This week has given me the opportunity to do something I always love, digging around in the archives. I’m working on some interpretation for our new Cafe which is located in what was once the corn store and mixing room that fed the horses stabled in Polesden’s stable courtyard. In the course of this work I went hunting in the two precious ledgers we have from the estates at Polesden Lacey. They cover the period from the end of 1915 to 1918 and are a fascinating snapshot of the estate’s history.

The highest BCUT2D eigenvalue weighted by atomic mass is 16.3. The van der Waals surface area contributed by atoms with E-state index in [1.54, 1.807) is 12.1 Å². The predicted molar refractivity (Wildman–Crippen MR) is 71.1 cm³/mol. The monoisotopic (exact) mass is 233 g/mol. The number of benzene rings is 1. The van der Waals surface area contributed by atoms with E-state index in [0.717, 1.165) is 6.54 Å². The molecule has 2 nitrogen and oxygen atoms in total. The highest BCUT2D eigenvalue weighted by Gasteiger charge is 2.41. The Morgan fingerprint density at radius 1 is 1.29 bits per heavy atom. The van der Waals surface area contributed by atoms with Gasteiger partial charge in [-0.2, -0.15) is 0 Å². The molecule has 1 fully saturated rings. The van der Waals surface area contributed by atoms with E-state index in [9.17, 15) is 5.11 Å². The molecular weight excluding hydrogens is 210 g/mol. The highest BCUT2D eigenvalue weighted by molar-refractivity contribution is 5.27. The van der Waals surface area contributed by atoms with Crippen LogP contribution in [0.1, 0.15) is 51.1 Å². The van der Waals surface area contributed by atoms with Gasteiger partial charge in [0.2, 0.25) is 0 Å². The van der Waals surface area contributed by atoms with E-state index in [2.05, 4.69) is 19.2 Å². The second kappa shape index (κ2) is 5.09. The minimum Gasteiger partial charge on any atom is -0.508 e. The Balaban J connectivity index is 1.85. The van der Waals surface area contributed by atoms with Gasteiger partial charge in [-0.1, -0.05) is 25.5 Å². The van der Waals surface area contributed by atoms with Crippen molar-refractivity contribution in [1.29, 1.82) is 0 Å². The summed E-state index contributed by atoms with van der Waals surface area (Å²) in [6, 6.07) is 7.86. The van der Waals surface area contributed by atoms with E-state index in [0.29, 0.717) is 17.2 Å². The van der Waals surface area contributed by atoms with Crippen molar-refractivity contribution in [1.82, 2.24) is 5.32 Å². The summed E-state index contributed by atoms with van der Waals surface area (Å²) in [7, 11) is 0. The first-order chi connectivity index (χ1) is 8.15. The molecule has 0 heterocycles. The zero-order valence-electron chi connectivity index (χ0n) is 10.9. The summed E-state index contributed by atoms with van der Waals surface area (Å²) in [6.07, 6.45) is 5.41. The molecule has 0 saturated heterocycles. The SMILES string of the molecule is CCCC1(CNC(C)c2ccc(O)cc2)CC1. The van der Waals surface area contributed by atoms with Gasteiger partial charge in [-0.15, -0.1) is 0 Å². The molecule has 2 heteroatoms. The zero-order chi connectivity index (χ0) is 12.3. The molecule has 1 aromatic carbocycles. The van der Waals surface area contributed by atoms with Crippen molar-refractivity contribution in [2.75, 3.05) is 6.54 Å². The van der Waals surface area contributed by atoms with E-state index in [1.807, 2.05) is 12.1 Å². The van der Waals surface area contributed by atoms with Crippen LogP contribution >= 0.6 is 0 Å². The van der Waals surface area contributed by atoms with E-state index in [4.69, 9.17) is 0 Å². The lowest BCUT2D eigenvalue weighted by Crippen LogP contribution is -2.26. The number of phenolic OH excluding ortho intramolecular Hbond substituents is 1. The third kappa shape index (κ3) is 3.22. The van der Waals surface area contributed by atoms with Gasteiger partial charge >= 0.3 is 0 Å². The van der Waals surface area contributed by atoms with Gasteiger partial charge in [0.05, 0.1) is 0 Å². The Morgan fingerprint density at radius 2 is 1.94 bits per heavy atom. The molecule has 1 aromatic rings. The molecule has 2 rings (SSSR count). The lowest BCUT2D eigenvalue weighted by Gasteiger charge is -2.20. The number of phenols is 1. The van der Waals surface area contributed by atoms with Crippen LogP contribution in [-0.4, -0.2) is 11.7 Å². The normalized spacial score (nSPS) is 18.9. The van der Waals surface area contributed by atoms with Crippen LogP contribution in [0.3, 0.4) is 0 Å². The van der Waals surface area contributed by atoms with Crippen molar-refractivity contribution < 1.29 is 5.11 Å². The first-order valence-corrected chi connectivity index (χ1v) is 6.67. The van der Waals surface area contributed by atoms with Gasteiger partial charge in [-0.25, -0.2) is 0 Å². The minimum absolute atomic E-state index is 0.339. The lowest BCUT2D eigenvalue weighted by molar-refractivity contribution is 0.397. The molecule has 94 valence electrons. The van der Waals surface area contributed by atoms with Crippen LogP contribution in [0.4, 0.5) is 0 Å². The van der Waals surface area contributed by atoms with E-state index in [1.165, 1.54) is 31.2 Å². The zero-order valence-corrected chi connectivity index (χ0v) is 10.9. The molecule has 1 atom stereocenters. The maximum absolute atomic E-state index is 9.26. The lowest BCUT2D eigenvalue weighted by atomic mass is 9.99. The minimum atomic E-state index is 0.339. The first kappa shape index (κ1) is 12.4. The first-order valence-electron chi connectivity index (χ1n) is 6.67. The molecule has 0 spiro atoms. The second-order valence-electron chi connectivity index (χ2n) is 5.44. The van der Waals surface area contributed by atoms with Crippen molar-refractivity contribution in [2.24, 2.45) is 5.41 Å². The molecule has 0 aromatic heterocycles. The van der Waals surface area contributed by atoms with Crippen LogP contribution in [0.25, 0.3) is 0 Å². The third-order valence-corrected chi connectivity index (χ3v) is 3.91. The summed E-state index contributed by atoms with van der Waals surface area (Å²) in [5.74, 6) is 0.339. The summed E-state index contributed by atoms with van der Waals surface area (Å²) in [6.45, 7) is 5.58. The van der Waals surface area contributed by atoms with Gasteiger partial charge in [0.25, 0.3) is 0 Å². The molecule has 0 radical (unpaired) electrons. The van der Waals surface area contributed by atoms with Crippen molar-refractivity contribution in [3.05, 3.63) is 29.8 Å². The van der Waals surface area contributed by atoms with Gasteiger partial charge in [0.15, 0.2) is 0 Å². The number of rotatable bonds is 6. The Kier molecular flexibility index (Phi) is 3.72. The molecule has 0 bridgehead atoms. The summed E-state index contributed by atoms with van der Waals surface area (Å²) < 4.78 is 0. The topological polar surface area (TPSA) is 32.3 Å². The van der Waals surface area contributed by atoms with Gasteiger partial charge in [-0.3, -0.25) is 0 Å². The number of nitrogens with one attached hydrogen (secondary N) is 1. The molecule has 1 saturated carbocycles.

The pages that deal with the ‘Bills of foodstuff. repairs. shoeing etc. to horses and traps’ immerse you in a world of hay, horseshoes, blacksmiths and vets bills that would be familiar to anyone who works with horses today. My favourite entries were those that dealt with the purchase of a new pony (£40) and the showing of horses at the Surbiton show. The pony at Polesden was used for all sorts of tasks, the main one was to mow the golf course, for which she had special coverings for her feet to avoid damaging the perfect grass. During the First World War when Polesden was a convalescence hospital she was used for another purpose and this photograph, also from our archives, shows the pony assisting wounded servicemen.